You are viewing an archived web page, collected at the request of United Nations Educational, Scientific and Cultural Organization (UNESCO) using Archive-It. This page was captured on 14:45:43 Sep 27, 2020, and is part of the UNESCO collection. The information on this web page may be out of date. See All versions of this archived page.
Loading media information hide


Target 4.7 – Sustainable development and global citizenship

A Grade 6 student from Malaban Elementary School in Laguna, Philippines is intrigued as she examines a makeshift camera during a class activity that uses innovative recycled materials to teach using a multi-intelligence approach.

Credit: Domyson Dulay Abuan/UNESCO

Target 4.7 – Sustainable development and global citizenship

Key Messages

  • Progress towards target 4.7 is measured through national reports on the implementation of the 1974 UNESCO Recommendation on Education for International Understanding, Co-operation and Peace and Education relating to Human Rights and Fundamental Freedoms.
  • Analysis of 57 national reports from the fifth reporting cycle in 2009–2012 showed that only 7% of countries covered education for sustainable development in teacher education programmes.
  • A 48-country review found that almost 80% had supportive policies for sexuality education but they were not always implemented. Comprehensive sexuality education programmes addressing gender relations are five times likelier to reduce sexually transmitted disease rates than those that do not.
  • Almost 30% of 15-year-olds in 2015 performed below the minimum proficiency level on the science domains of earth and space systems. In Estonia and Japan, at least 90% of students achieved that level compared to less than 50% in Brazil, the Dominican Republic, Peru, Qatar and Tunisia.
  • Revising textbooks to reflect target 4.7 is a complex task, especially when revision involves challenging entrenched views of history.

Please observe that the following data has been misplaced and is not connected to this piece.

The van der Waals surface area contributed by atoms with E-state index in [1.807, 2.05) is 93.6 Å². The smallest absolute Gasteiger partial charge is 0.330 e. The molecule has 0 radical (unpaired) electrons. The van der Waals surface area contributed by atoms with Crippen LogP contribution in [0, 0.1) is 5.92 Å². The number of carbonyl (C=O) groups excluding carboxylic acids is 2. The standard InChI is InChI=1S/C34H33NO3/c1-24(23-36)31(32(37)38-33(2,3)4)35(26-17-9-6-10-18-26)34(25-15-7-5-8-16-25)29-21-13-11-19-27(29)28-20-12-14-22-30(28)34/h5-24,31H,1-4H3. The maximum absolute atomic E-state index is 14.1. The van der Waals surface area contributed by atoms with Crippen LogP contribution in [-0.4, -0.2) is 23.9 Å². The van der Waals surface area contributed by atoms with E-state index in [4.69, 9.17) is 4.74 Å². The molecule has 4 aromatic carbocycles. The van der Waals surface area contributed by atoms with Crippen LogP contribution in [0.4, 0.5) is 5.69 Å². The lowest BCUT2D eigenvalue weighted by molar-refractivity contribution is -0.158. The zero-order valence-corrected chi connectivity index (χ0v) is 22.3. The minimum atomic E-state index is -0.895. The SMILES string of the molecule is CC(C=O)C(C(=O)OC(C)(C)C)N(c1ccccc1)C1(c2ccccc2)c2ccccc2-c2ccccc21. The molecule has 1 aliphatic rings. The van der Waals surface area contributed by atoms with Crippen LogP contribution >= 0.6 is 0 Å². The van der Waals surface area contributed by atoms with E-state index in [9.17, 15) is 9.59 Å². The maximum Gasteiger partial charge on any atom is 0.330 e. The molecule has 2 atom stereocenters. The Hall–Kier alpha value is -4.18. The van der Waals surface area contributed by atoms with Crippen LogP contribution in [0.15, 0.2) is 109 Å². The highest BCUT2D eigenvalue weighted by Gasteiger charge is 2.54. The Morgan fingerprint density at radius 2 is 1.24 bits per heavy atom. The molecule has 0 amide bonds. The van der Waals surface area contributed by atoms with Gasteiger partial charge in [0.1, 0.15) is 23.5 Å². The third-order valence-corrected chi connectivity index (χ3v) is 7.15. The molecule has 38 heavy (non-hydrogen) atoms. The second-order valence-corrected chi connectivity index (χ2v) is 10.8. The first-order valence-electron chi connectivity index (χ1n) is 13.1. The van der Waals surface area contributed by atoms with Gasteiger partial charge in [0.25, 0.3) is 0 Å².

• In national conflicts, distrust of particular communities may prevent debate on textbook content. In cross-border conflicts, it can be politically costly to invite neighbouring countries to exchange views on historical issues.
  • In recent years, governments, NGOs and international organizations have made bold attempts to bridge gaps in textbook content. It is essential to avoid narratives that glorify violence and militarism, and instead to promote models of peace and reconciliation, inviting students to question received knowledge.

The reporting mechanism for the 1974 Recommendation concerning Education for International Understanding, Co-operation and Peace and Education relating to Human Rights and Fundamental Freedoms has been proposed as the means of monitoring progress on the global indicator for target 4.7. However, self-assessment of policy implementation may not be objective, credible or nuanced enough for policy purposes, and may be insufficient to establish whether policies are implemented. UNESCO recognizes the need to further fine-tune the guidelines for preparation of national reports so they better meet the requirement of monitoring the global indicator.

During the fifth consultation period of the 1974 Recommendation, over 85% of countries reported including human rights and fundamental freedoms in education policy and curricula, but only 51% integrated education for sustainable development in policy and 33% in curricula. In teacher education, about half of countries covered peace, non-violence, human rights and fundamental freedoms, 16% discussed cultural diversity and tolerance, and only 7% included education for sustainable development (Figure 14).